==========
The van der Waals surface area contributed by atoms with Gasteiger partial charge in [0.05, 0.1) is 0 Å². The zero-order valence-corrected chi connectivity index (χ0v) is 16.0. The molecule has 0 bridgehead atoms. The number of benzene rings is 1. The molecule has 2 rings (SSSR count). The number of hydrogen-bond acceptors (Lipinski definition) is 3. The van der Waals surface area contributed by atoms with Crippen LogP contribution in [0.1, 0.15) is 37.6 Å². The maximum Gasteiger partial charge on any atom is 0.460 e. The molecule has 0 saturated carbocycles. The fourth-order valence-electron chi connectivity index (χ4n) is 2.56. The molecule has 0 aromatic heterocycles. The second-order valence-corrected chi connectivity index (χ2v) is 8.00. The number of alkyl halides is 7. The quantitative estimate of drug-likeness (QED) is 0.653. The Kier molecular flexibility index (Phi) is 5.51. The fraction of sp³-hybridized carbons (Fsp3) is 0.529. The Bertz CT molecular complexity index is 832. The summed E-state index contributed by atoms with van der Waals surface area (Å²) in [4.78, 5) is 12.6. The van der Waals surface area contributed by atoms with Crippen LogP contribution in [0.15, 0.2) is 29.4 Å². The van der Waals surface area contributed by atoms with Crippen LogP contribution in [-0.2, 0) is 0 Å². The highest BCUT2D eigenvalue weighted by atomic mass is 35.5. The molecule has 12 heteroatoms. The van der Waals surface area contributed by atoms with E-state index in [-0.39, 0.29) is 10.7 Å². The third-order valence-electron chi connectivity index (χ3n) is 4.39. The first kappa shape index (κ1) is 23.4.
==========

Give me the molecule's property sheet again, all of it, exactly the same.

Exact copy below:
The van der Waals surface area contributed by atoms with Gasteiger partial charge in [0.05, 0.1) is 0 Å². The zero-order valence-corrected chi connectivity index (χ0v) is 16.0. The molecule has 0 bridgehead atoms. The number of benzene rings is 1. The molecule has 2 rings (SSSR count). The number of hydrogen-bond acceptors (Lipinski definition) is 3. The van der Waals surface area contributed by atoms with Crippen LogP contribution in [0.1, 0.15) is 37.6 Å². The maximum Gasteiger partial charge on any atom is 0.460 e. The molecule has 0 saturated carbocycles. The fourth-order valence-electron chi connectivity index (χ4n) is 2.56. The molecule has 0 aromatic heterocycles. The second-order valence-corrected chi connectivity index (χ2v) is 8.00. The number of alkyl halides is 7. The quantitative estimate of drug-likeness (QED) is 0.653. The Kier molecular flexibility index (Phi) is 5.51. The fraction of sp³-hybridized carbons (Fsp3) is 0.529. The Bertz CT molecular complexity index is 832. The summed E-state index contributed by atoms with van der Waals surface area (Å²) in [4.78, 5) is 12.6. The van der Waals surface area contributed by atoms with Crippen LogP contribution in [0.15, 0.2) is 29.4 Å². The van der Waals surface area contributed by atoms with Crippen LogP contribution in [-0.2, 0) is 0 Å². The highest BCUT2D eigenvalue weighted by atomic mass is 35.5. The molecule has 12 heteroatoms. The van der Waals surface area contributed by atoms with E-state index in [-0.39, 0.29) is 10.7 Å². The third-order valence-electron chi connectivity index (χ3n) is 4.39. The first kappa shape index (κ1) is 23.4.